THE LEAKED BRITISH E-MAIL ON THE IRISH GOVERNMENT’S REFERENDUM STRATEGY
From last Monday’s IRISH DAILY MAIL
(Front page report on Monday 14 April 2008 + Editorial on page 14)
THE TREATY CON by John Lee and Michael Lea
The Government has hatched an elaborate plan to deceive voters over the forthcoming EU treaty referendum, the Irish Daily Mail can today reveal. A leaked email shows that ministers are planning a deliberate campaign of misinformation to ensure that the Lisbon Treaty vote is passed when it is put to the public as required by the Constitution
Foreign Affairs Minister Dermot Ahern has even been personally assured that the European Commission will “tone down or delay” any announcements from Brussels “that might be unhelpful”. Alarmingly, the email says that ministers ruled out an October referendum, which would have been better procedurally, because they feared “unhelpful developments during the French presidency – particularly related to EU defence”.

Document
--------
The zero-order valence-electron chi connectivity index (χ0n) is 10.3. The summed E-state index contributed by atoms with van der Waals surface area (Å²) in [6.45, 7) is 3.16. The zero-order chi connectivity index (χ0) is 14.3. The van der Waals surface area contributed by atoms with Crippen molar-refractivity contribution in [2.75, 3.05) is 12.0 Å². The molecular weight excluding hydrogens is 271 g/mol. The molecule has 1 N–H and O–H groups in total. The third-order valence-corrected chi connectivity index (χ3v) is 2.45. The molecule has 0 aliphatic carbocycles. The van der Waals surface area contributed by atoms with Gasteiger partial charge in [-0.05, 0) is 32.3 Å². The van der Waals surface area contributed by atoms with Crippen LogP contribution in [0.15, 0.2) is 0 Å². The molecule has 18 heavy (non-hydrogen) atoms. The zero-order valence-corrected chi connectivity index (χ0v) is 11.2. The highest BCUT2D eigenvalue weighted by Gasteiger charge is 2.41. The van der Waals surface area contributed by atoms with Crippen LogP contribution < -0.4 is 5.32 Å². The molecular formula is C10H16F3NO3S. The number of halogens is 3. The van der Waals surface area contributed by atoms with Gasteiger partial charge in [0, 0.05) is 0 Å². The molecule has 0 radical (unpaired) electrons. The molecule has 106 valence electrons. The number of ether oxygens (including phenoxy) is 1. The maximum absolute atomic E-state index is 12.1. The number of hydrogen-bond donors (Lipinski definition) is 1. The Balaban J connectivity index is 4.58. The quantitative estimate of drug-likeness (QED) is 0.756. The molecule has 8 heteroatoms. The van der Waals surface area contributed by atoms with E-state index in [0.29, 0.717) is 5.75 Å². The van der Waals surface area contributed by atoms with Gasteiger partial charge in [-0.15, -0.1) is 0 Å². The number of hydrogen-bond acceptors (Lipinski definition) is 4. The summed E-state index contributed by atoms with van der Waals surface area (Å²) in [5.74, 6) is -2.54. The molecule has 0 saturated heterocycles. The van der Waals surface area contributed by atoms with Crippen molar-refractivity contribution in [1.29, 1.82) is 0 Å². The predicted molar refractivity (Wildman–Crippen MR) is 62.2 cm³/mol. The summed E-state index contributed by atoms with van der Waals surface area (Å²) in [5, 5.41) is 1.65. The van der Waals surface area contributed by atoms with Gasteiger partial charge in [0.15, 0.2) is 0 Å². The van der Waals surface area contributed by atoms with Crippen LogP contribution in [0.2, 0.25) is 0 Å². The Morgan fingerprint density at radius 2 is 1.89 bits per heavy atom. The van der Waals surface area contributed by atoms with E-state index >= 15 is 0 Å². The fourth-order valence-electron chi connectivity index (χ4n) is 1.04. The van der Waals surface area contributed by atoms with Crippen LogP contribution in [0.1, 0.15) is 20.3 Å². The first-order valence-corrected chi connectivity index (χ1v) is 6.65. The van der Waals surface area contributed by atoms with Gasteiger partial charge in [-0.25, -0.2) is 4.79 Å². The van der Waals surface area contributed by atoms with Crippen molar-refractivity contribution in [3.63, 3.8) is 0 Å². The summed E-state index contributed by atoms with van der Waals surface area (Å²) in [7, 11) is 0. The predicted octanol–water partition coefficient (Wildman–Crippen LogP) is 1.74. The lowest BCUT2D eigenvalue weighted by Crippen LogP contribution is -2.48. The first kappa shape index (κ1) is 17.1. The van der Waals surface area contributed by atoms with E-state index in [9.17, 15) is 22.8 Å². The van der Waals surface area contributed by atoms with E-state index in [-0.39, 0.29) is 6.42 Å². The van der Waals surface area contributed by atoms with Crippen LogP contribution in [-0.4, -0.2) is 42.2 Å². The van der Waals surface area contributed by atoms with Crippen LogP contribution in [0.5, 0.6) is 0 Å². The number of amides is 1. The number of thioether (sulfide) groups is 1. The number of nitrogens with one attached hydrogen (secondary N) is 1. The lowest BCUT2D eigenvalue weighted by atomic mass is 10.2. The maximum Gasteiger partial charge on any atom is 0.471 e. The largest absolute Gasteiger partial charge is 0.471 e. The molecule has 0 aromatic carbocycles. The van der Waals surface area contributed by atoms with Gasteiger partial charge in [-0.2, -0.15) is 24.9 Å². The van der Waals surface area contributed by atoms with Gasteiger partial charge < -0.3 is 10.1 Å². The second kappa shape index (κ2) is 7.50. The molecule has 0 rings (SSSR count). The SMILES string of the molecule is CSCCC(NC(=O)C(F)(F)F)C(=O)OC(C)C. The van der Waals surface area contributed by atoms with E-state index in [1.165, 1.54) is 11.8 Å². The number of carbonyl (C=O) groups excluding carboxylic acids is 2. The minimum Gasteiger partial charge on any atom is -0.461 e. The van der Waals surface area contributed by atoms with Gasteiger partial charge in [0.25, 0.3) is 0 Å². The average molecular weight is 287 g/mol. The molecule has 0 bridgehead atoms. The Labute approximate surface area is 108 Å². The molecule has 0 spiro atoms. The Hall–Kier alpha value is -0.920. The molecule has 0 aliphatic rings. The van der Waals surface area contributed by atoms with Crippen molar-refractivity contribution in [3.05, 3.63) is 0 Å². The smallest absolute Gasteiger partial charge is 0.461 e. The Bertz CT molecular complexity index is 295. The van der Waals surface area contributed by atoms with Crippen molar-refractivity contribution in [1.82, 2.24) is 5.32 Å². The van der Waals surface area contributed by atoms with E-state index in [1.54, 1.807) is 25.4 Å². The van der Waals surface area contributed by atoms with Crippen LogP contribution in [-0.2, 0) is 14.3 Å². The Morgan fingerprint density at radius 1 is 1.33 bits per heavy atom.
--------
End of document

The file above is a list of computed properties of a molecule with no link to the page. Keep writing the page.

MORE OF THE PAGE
This suggestion will raise grave fears that the State’s constitutional commitment to military neutrality could be undermined by the treaty – a rehashed version of the failed EU constitution.
The memo was sent to the British government by Elizabeth Green, a senior UK diplomat in Dublin, following a briefing from Dan Mulhall, a top official in the Department of Foreign Affairs. Its aim was to relay to her political masters in London the lengths to which the Government here was going to in its bid to ensure a “Yes” vote in the referendum.
Ireland is the only EU state which is allowing voters a say on the treaty, and European heads of state are terrified that they will reject it. Campaigners have warned that the new treaty could remove Ireland’s powers to decide its own tax rates and social policies.